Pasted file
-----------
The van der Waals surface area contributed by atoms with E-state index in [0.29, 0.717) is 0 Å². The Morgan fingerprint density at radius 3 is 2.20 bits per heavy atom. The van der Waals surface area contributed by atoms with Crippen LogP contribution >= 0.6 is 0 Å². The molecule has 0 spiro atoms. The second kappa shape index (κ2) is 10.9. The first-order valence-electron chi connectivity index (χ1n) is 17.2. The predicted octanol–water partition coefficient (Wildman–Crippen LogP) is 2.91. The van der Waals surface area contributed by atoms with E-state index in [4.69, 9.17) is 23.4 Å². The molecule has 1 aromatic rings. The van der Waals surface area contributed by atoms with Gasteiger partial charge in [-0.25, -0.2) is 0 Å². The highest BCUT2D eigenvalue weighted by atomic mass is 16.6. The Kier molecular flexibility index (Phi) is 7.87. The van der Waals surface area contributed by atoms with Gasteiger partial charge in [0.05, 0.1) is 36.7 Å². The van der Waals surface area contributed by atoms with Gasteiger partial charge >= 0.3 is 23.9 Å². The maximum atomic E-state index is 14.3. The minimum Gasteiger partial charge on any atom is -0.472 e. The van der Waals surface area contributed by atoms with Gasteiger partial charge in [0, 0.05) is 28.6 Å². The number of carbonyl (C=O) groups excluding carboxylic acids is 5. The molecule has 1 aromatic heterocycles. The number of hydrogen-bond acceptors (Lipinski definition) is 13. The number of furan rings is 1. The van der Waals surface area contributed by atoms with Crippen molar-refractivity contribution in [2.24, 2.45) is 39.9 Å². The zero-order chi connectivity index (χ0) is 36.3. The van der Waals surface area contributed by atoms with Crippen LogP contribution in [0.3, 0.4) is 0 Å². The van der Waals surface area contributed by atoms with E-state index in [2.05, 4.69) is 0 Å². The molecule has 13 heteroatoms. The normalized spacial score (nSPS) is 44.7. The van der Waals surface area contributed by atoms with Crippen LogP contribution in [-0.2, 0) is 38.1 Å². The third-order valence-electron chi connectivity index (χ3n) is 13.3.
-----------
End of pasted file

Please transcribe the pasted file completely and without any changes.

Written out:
The van der Waals surface area contributed by atoms with E-state index in [0.29, 0.717) is 0 Å². The Morgan fingerprint density at radius 3 is 2.20 bits per heavy atom. The van der Waals surface area contributed by atoms with Crippen LogP contribution >= 0.6 is 0 Å². The molecule has 0 spiro atoms. The second kappa shape index (κ2) is 10.9. The first-order valence-electron chi connectivity index (χ1n) is 17.2. The predicted octanol–water partition coefficient (Wildman–Crippen LogP) is 2.91. The van der Waals surface area contributed by atoms with E-state index in [4.69, 9.17) is 23.4 Å². The molecule has 1 aromatic rings. The van der Waals surface area contributed by atoms with Gasteiger partial charge in [-0.25, -0.2) is 0 Å². The highest BCUT2D eigenvalue weighted by atomic mass is 16.6. The Kier molecular flexibility index (Phi) is 7.87. The van der Waals surface area contributed by atoms with Gasteiger partial charge in [0.05, 0.1) is 36.7 Å². The van der Waals surface area contributed by atoms with Gasteiger partial charge >= 0.3 is 23.9 Å². The maximum atomic E-state index is 14.3. The minimum Gasteiger partial charge on any atom is -0.472 e. The van der Waals surface area contributed by atoms with Gasteiger partial charge in [0, 0.05) is 28.6 Å². The number of carbonyl (C=O) groups excluding carboxylic acids is 5. The molecule has 1 aromatic heterocycles. The number of hydrogen-bond acceptors (Lipinski definition) is 13. The number of furan rings is 1. The van der Waals surface area contributed by atoms with Crippen molar-refractivity contribution in [2.24, 2.45) is 39.9 Å². The zero-order chi connectivity index (χ0) is 36.3. The van der Waals surface area contributed by atoms with Crippen LogP contribution in [0.3, 0.4) is 0 Å². The van der Waals surface area contributed by atoms with E-state index in [2.05, 4.69) is 0 Å². The molecule has 13 heteroatoms. The normalized spacial score (nSPS) is 44.7. The van der Waals surface area contributed by atoms with Crippen LogP contribution in [-0.2, 0) is 38.1 Å². The third-order valence-electron chi connectivity index (χ3n) is 13.3.